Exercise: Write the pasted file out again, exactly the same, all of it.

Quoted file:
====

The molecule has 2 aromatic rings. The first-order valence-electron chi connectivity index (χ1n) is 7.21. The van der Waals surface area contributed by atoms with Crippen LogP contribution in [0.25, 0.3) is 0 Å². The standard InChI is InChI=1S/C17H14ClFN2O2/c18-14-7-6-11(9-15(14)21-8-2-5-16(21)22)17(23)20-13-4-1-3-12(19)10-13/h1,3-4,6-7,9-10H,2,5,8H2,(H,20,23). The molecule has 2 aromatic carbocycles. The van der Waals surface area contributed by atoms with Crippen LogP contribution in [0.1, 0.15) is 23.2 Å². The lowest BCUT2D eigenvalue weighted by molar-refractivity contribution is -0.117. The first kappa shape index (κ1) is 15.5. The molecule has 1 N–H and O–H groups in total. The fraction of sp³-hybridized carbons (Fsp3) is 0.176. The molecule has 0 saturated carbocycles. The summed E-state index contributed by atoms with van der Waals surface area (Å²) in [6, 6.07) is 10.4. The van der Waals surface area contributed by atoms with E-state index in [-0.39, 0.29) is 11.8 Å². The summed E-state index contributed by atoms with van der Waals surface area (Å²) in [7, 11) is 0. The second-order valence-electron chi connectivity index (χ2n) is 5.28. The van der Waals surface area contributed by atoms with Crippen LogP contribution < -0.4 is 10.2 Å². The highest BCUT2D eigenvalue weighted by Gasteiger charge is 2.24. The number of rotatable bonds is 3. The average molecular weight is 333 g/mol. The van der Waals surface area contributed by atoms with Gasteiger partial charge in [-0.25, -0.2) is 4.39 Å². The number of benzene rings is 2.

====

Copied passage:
The molecule has 2 aromatic rings. The first-order valence-electron chi connectivity index (χ1n) is 7.21. The van der Waals surface area contributed by atoms with Crippen LogP contribution in [0.25, 0.3) is 0 Å². The standard InChI is InChI=1S/C17H14ClFN2O2/c18-14-7-6-11(9-15(14)21-8-2-5-16(21)22)17(23)20-13-4-1-3-12(19)10-13/h1,3-4,6-7,9-10H,2,5,8H2,(H,20,23). The molecule has 2 aromatic carbocycles. The van der Waals surface area contributed by atoms with Crippen LogP contribution in [0.1, 0.15) is 23.2 Å². The lowest BCUT2D eigenvalue weighted by molar-refractivity contribution is -0.117. The first kappa shape index (κ1) is 15.5. The molecule has 1 N–H and O–H groups in total. The fraction of sp³-hybridized carbons (Fsp3) is 0.176. The molecule has 0 saturated carbocycles. The summed E-state index contributed by atoms with van der Waals surface area (Å²) in [6, 6.07) is 10.4. The van der Waals surface area contributed by atoms with E-state index in [-0.39, 0.29) is 11.8 Å². The summed E-state index contributed by atoms with van der Waals surface area (Å²) in [7, 11) is 0. The second-order valence-electron chi connectivity index (χ2n) is 5.28. The van der Waals surface area contributed by atoms with Crippen LogP contribution < -0.4 is 10.2 Å². The highest BCUT2D eigenvalue weighted by Gasteiger charge is 2.24. The number of rotatable bonds is 3. The average molecular weight is 333 g/mol. The van der Waals surface area contributed by atoms with Gasteiger partial charge in [-0.25, -0.2) is 4.39 Å². The number of benzene rings is 2.